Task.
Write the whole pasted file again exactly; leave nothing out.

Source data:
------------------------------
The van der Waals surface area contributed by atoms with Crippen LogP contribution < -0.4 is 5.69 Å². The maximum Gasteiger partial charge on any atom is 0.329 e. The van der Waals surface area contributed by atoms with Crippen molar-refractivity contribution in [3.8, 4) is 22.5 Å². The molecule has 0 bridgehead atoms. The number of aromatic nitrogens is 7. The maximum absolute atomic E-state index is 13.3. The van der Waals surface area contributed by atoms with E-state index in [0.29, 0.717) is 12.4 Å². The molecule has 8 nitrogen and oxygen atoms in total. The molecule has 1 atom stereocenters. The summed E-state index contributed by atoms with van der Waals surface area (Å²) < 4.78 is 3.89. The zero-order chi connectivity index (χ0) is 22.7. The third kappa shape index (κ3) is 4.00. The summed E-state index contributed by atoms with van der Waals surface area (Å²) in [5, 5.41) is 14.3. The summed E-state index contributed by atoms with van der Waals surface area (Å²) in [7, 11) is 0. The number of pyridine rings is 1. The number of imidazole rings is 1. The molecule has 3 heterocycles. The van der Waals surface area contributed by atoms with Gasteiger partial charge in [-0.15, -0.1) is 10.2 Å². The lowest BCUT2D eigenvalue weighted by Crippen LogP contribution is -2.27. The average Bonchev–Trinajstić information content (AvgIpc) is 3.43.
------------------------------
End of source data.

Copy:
The van der Waals surface area contributed by atoms with Crippen LogP contribution < -0.4 is 5.69 Å². The maximum Gasteiger partial charge on any atom is 0.329 e. The van der Waals surface area contributed by atoms with Crippen molar-refractivity contribution in [3.8, 4) is 22.5 Å². The molecule has 0 bridgehead atoms. The number of aromatic nitrogens is 7. The maximum absolute atomic E-state index is 13.3. The van der Waals surface area contributed by atoms with E-state index in [0.29, 0.717) is 12.4 Å². The molecule has 8 nitrogen and oxygen atoms in total. The molecule has 1 atom stereocenters. The summed E-state index contributed by atoms with van der Waals surface area (Å²) < 4.78 is 3.89. The zero-order chi connectivity index (χ0) is 22.7. The third kappa shape index (κ3) is 4.00. The summed E-state index contributed by atoms with van der Waals surface area (Å²) in [5, 5.41) is 14.3. The summed E-state index contributed by atoms with van der Waals surface area (Å²) in [7, 11) is 0. The number of pyridine rings is 1. The number of imidazole rings is 1. The molecule has 3 heterocycles. The van der Waals surface area contributed by atoms with Gasteiger partial charge in [-0.15, -0.1) is 10.2 Å². The lowest BCUT2D eigenvalue weighted by Crippen LogP contribution is -2.27. The average Bonchev–Trinajstić information content (AvgIpc) is 3.43.